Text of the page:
6. Another leaf has come to rest on a Sword fern.
  7. Vegetation slowly disintegrates into the shallow waters at the north end of Lake Sammamish, in Marymoor Park. The park is heavily used for recreation, with a hugely popular off-leash dog run, frequent concerts, model plane flying, soccer, you name it. Even so, the river feeding Lake Sammamish supports a beaver lodge. An active Great Blue heron rookery is perched high in the Cottonwoods above the river, right next to a busy “dog beach.”  Minutes after I took this photo I watched a River otter sinuously swimming down the river. Several times it stuck its little whiskered muzzle up to look around and sniff the air, then curved back underwater with a fluid swoosh of its fat, muscular tail. The park has three million annual visitors and River otters, beavers and herons live here. That fact testifies to a deep respect for the environment that is characteristic of Pacific northwest culture.
  8. Gentle waves interrupt reflections on placid Juanita Bay Park in Kirkland, just east of Seattle. In the distance are mixed flocks of American coot, Green-winged teal, American wigeon, and Wood ducks. And Mallards, always Mallards! Bald eagles are nearby, ready to take advantage of any lapse in attention. The eagles prefer fish, but they will take waterfowl.
  9. A winter scene at Juanita Bay. The shapes and negative space created by the trees’ trunks and branches drew my attention. The bones of winter laid bare.
  10. Juanita Bay park is plagued with invasive species like this Reed canary grass, a problem throughout the county. To me, it has an interesting look as it collapses and decays, a process our wet climate encourages.
  11. The last reeds bend towards the water at Marymoor and fallen leaves dissolve into a rich muck on the bottom. This photo was taken with a new lens I’m getting used to. A polarizing filter would have reduced the glare off the water’s surface. I just ordered one – yes, it’s easy to accumulate gear!
  12. A single red berry, probably Red elderberry, dangles from a twig at Paradise Valley. Deer and elk like these but the nearest elk herd is miles away, so maybe a deer will nibble this one.
  13. The bay from the boardwalk at Juanita Bay on Christmas. We had snow on Christmas, a rarity here. Supposedly Seattle has only a 7% chance for a White Christmas. A few inches of good packing snow was great fun for the kids, not so slick that it caused accidents, and then gone three days later. Good for us! I’m sorry about the extreme cold eastern and Midwestern Americans and Canadians have been dealing with though!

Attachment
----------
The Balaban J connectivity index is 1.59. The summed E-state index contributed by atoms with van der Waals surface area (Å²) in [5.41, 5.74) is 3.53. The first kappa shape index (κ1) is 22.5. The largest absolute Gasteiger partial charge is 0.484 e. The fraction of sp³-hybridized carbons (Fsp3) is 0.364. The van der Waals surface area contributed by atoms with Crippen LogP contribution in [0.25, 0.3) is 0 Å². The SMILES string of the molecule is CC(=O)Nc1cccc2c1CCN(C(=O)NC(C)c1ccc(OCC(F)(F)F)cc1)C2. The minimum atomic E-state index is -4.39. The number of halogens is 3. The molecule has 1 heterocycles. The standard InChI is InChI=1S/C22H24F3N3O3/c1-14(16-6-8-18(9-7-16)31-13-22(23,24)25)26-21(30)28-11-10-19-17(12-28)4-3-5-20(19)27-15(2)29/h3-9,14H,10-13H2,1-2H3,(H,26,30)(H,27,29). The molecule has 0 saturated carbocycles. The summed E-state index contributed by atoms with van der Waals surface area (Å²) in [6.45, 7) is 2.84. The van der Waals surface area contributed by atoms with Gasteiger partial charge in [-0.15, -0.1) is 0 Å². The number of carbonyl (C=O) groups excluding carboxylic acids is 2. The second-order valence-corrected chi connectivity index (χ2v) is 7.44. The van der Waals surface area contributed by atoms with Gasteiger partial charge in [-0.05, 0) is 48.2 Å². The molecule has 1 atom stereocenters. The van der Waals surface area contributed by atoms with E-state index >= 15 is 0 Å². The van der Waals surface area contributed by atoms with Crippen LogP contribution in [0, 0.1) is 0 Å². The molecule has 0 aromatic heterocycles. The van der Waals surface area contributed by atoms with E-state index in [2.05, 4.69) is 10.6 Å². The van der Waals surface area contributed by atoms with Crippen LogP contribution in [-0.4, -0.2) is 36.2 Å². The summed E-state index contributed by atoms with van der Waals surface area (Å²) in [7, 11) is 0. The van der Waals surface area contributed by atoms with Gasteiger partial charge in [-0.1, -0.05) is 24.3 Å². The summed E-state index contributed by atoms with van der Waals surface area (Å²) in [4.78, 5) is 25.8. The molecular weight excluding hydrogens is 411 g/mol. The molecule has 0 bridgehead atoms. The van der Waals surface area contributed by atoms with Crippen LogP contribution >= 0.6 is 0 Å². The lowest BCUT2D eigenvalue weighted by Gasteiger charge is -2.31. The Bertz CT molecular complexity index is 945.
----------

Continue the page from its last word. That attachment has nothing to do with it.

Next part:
14. A group of Silver birch trees at Juanita Bay.
  15. A stand of Douglas firs and Western hemlocks at Paradise Valley.
  16. An old, non-native willow at Juanita Bay. Volunteers, some from local companies like Expedia, are helping to restore the native flora and remove the non-natives. The property used to be a golf course and has a number of ornamental trees like this that probably will not be removed. It can be a very fine balance to begin bringing a place back to its wild state.
  17. A snow-capped bird’s nest at Marymoor.
  18. Another old willow arches over a Juanita Bay boardwalk.
  19. Dried willow leaves cling to a branch at Juanita Bay. The branches hang down, but I I prefer this image on its side.
  20. An alder leaf is stuck in a tangle of twigs, Paradise Valley.
  21. Buds hold the promise of Spring, Paradise Valley.
  22. Grasses and fallen leaves slowly decay and enrich the soil at Juanita Beach Park. Taken on 1/1/18.
  23. Sunset over a field on West Snoqualmie River Road in Duvall, Washington. Taken at 4:05pm on 12/30/17; 47° 45′ N, 121° 57′ W.

* Cascadia is another name for the Pacific northwest, but it’s more than that. It refers to our “land of falling waters”  – the bioregion – and “a geographic terrain and a terrain of consciousness” (see Wikipedia).


















On to 2017…


and creativity –


and more.


The Photos:

December fog settles into a stand of Douglas firs on the shores of Lake Washington

A rusty bolt holds fast on a footbridge near Seattle

Old willow, weep not…your reach is wider than we know

On the street, downtown Seattle: new construction

Winter ground: how beautiful are the fallen (a park near Seattle)

Calm waters on Lake Washington





A certain quiet takes hold in January in northern latitudes.



Plants don’t necessarily announce themselves with gusto, but instead offer subtle pleasures. It’s a good time to study texture and form.